Friday, September 24, 2021

The St Ann Choir Celebrates Its 58th Anniversary

Thanks to one of our long-time guest contributors, Roseanne Sullivan, for this tribute to Dr William Mahrt (who is also our publisher) and the St Ann Choir, for the extraordinary work they have done over almost six decades to preserve the great tradition of Catholic liturgical music.

Lovers of the traditional music of the Roman Catholic liturgy may want to stop a moment and marvel about the St Ann Choir’s unique achievement: fifty-eight years of continual performance of Gregorian chant and polyphony at weekly liturgies in diocesan churches—even while this kind of music was out of favor in the Church.
Dr William Mahrt and the St Ann Choir
This coming Sunday, September 26, will be the choir's fifty-eighth anniversary; they began singing on the last Sunday of September in 1963, and have almost miraculously managed to keep chant and sacred polyphony alive as it should be performed, as part of sacred liturgies, during the long decades since then when the Church’s traditional sacred music was virtually banned. The choir now sings at St Thomas Aquinas Church, which is located at 751 Waverly St. in Palo Alto, California. Every Sunday at noon, the choir and congregation sing the ordinary chants of the Mass, at Latin Masses in the Ordinary Form, and the choir also sings the proper chants for the day of the Church year —in addition to polyphonic motets from great Renaissance composers, with organ preludes and postludes. For special feasts, the choir also sings polyphonic Mass settings by Renaissance composers for the ordinary, along with chanted propers for the feast. All are welcome to these Masses with their unique musical enrichment.
A poster advertising the choir’s patronal feast in 2018, with music by Josquin des Prez.
The choir is directed by Stanford Professor William Mahrt, who also leads the Stanford Early Music Singers, is president of the Church Music Association of America, and editor of the CMAA journal Sacred Music. Mahrt joined the St Ann Choir when he was a Stanford graduate student, and has directed it, with some breaks totaling about five years breaks, since 1964, its second year of existence.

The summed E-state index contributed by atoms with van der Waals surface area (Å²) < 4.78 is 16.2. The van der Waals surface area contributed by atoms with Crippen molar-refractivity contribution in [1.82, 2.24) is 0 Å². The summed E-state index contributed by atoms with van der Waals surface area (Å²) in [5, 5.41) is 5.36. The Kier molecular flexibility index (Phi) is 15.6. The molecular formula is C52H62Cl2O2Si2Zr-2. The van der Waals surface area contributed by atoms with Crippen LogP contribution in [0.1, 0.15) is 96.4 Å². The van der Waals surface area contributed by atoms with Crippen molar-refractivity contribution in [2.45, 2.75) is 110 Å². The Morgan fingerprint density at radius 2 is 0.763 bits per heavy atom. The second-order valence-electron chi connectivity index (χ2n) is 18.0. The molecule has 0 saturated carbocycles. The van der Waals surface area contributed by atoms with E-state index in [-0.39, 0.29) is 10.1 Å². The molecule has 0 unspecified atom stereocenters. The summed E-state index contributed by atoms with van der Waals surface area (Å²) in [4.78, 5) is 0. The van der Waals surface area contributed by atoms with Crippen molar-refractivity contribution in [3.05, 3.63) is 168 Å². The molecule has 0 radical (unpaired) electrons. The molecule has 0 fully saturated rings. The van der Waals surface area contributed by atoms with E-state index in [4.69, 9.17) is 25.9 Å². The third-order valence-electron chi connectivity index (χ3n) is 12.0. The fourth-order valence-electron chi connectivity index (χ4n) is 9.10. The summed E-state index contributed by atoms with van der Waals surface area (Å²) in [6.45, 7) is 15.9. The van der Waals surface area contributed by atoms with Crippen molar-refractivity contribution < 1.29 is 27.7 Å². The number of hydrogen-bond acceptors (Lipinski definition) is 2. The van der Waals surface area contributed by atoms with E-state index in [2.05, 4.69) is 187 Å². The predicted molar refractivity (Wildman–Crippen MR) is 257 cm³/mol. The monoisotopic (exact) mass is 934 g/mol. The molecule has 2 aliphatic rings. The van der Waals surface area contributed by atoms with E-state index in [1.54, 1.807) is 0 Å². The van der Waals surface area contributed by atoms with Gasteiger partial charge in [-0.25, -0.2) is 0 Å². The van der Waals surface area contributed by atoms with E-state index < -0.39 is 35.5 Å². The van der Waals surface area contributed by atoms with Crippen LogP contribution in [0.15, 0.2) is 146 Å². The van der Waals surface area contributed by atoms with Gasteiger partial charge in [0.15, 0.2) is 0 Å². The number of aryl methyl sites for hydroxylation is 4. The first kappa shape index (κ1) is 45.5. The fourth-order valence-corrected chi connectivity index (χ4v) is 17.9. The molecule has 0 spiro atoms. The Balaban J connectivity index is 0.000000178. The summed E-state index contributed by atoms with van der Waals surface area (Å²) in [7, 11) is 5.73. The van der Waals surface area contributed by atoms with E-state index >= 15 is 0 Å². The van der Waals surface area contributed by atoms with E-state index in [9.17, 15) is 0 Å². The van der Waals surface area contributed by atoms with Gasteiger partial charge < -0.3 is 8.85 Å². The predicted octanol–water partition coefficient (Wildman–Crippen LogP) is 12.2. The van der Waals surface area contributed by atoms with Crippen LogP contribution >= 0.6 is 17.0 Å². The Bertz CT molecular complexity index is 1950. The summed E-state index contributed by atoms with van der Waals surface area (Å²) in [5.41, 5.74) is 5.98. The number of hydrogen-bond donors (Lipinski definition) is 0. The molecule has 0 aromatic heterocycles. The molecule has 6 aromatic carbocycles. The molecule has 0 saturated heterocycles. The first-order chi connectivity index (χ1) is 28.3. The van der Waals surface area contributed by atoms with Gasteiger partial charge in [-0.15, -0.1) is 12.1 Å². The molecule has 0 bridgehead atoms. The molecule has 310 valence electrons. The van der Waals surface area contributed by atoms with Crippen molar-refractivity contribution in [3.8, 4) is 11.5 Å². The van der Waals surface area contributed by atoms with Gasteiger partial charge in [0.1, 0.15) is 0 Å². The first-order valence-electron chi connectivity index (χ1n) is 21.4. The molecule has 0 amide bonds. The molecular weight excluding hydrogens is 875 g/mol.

“The main achievement of our choir is to have maintained the traditional music of the Roman Catholic Church. We began singing Gregorian chant and classical polyphony and included organ music in liturgies before the council, and our program is pretty much the same as it was when we started,” says Prof. Mahrt. “Our choir started one year before the language changed [from Latin to the vernacular]—if we had tried to start one year later, we might not have been able to do it.”
The choir got its name because they originally sang at the St Ann Chapel in Palo Alto, which was the Stanford University Newman Center at the time. In 1998, the diocese decided to move the Newman Center to Stanford Memorial Church and an on-campus office. After efforts to keep the chapel as a place for Catholic worship failed, it was sold to a conservative Anglican group in 2003.
The chapel has a remarkable history of its own. It was built by Clare Booth Luce as a memorial for her daughter Ann, who was a Stanford senior when she was killed in a car accident while returning to campus in 1944 after Christmas vacation. The loss of her daughter precipitated a crisis that showed Luce the meaninglessness of her own life. After months of instruction and counsel from then-Monsignor Fulton J. Sheen, Luce converted to Catholicism.
Luce intended the chapel to illustrate her conviction that modernity and sacred art are compatible. She commissioned artists to decorate the chapel with expressionistic (and experimental) painted windows instead of stained glass, painted Stations of the Cross, a cubist-inspired mosaic of the Madonna, and a steel mesh flat baldachino decorated with mosaics and Cubist-inspired angels. It was dedicated in 1951. For years after the chapel was sold to the Anglican group, the choir was allowed to sing Vespers and some occasional liturgies there, until COVID precautions suspended those arrangements. Prof. Mahrt says, “I anticipate that we will go back, not for the expressionism and cubism, but the acoustics.”
As Susan Benofy wrote in Adoremus 20 years ago, “It is rare to hear chant in Catholic churches, and it is rarely taught in Catholic institutions. Catholoics who are familiar with the chant and polyphonic repertoire are more likely to have gained this familiarity from listening to recordings than to have experienced this music as an integral part of the solemn liturgy.” (Adoremus Online: March 2001) Another very telling commentary comes from René Girard, Stanford Professor Emeritus, and one of only 40 members, or ‘immortals,’ of the Académie Française: “When I first attended, I assumed that the Catholic Church and the University actively supported this unique contribution to the spiritual and cultural life of the community. The truth is that ever since 1963, Professor Mahrt has been very much on his own in this enormously time-, talent- and energy-consuming enterprise.” 

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